In addition to the ancestors of whose worship it really consists, Confucianism has in its pantheon the specialized gods worshipped by the literati. Naturally the chief of these is Wen Ch'ang, the God of Literature. The account of him (which varies in several particulars in different Chinese works) relates that he was a man of the name of Chang Ya, who was born during the T'ang dynasty in the kingdom of Yueeh (modern Chekiang), and went to live at Tzu T'ung in Ssuch'uan, where his intelligence raised him to the position of President of the Board of Ceremonies. Another account refers to him as Chang Ya Tzu, the Soul or Spirit of Tzu T'ung, and states that he held office in the Chin dynasty (A.D. 265-316), and was killed in a fight. Another again states that under the Sung dynasty (A.D. 960-1280), in the third year (A.D. 1000) of the reign-period Hsien P'ing of the Emperor Chen Tsung, he repressed the revolt of Wang Chuen at Ch'eng Tu in Ssuch'uan. General Lei Yu-chung caused to be shot into the besieged town arrows to which notices were attached inviting the inhabitants to surrender. Suddenly a man mounted a ladder, and pointing to the rebels cried in a loud voice: "The Spirit of Tzu T'ung has sent me to inform you that the town will fall into the hands of the enemy on the twentieth day of the ninth moon, and not a single person will escape death." Attempts to strike down this prophet of evil were in vain, for he had already disappeared. The town was captured on the day indicated. The general, as a reward, caused the temple of Tzu T'ung's Spirit to be repaired, and sacrifices offered to it.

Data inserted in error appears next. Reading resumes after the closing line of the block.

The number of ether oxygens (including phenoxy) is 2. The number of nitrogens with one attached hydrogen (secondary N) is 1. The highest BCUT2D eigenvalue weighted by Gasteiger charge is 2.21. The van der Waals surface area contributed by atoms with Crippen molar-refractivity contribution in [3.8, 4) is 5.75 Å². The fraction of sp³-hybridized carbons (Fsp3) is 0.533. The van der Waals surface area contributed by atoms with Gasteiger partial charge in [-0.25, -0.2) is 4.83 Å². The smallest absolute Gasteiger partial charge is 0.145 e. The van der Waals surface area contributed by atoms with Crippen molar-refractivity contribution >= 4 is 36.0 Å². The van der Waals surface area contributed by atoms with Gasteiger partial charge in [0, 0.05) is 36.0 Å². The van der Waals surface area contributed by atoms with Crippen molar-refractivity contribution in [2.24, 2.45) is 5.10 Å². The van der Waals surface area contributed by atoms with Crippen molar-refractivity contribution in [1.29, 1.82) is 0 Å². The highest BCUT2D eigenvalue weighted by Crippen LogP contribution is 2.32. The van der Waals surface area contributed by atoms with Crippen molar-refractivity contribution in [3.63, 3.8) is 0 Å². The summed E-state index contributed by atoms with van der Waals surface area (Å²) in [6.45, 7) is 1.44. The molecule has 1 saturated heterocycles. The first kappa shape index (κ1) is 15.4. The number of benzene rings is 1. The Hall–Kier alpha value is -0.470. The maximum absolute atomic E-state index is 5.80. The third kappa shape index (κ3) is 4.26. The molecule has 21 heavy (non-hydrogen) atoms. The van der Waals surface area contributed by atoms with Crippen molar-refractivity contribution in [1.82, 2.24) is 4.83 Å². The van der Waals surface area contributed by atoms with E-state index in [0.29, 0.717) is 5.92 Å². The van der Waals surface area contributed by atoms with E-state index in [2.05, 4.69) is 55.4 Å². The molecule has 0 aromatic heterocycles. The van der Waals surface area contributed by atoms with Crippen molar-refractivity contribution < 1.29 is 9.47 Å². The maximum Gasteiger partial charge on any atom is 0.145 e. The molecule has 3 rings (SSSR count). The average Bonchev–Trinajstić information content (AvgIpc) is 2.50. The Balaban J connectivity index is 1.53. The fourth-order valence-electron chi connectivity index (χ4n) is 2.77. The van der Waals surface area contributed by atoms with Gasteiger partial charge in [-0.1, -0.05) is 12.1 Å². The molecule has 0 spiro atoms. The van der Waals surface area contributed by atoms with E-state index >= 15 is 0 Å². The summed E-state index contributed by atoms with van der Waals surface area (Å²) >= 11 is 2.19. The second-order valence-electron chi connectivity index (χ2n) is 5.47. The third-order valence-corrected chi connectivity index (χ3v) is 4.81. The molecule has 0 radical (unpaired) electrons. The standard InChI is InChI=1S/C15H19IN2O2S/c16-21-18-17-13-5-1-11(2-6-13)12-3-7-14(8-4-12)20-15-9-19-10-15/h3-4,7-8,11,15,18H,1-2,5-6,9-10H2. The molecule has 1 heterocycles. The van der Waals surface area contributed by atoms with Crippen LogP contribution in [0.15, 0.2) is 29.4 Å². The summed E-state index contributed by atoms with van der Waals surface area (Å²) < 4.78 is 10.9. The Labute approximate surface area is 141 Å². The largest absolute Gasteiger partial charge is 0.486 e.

The object of worship nowadays in the temples dedicated to Wen Ch'ang is Tzu T'ung Ti Chuen, the God of Tzu T'ung. The convenient elasticity of dualism enabled Chang to have as many as seventeen reincarnations, which ranged over a period of some three thousand years.
Various emperors at various times bestowed upon Wen Ch'ang honorific titles, until ultimately, in the Yuean, or Mongol, dynasty, in the reign Yen Yu, in A.D. 1314, the title was conferred on him of Supporter of the Yuean Dynasty, Diffuser of Renovating Influences, Ssu-lu of Wen Ch'ang, God and Lord. He was thus apotheosized, and took his place among the gods of China. By steps few or many a man in China has often become a god.
Wen Ch'ang and the Great Bear
Thus we have the God of Literature, Wen Ch'ang Ti Chuen, duly installed in the Chinese pantheon, and sacrifices were offered to him in the schools.
But scholars, especially those about to enter for the public competitive examinations, worshipped as the God of Literature, or as his palace or abode (Wen Ch'ang), the star K'uei in the Great Bear, or Dipper, or Bushel—the latter name derived from its resemblance in shape to the measure used by the Chinese and called tou. The term K'uei was more generally applied to the four stars forming the body or square part of the Dipper, the three forming the tail or handle being called Shao or Piao. How all this came about is another story.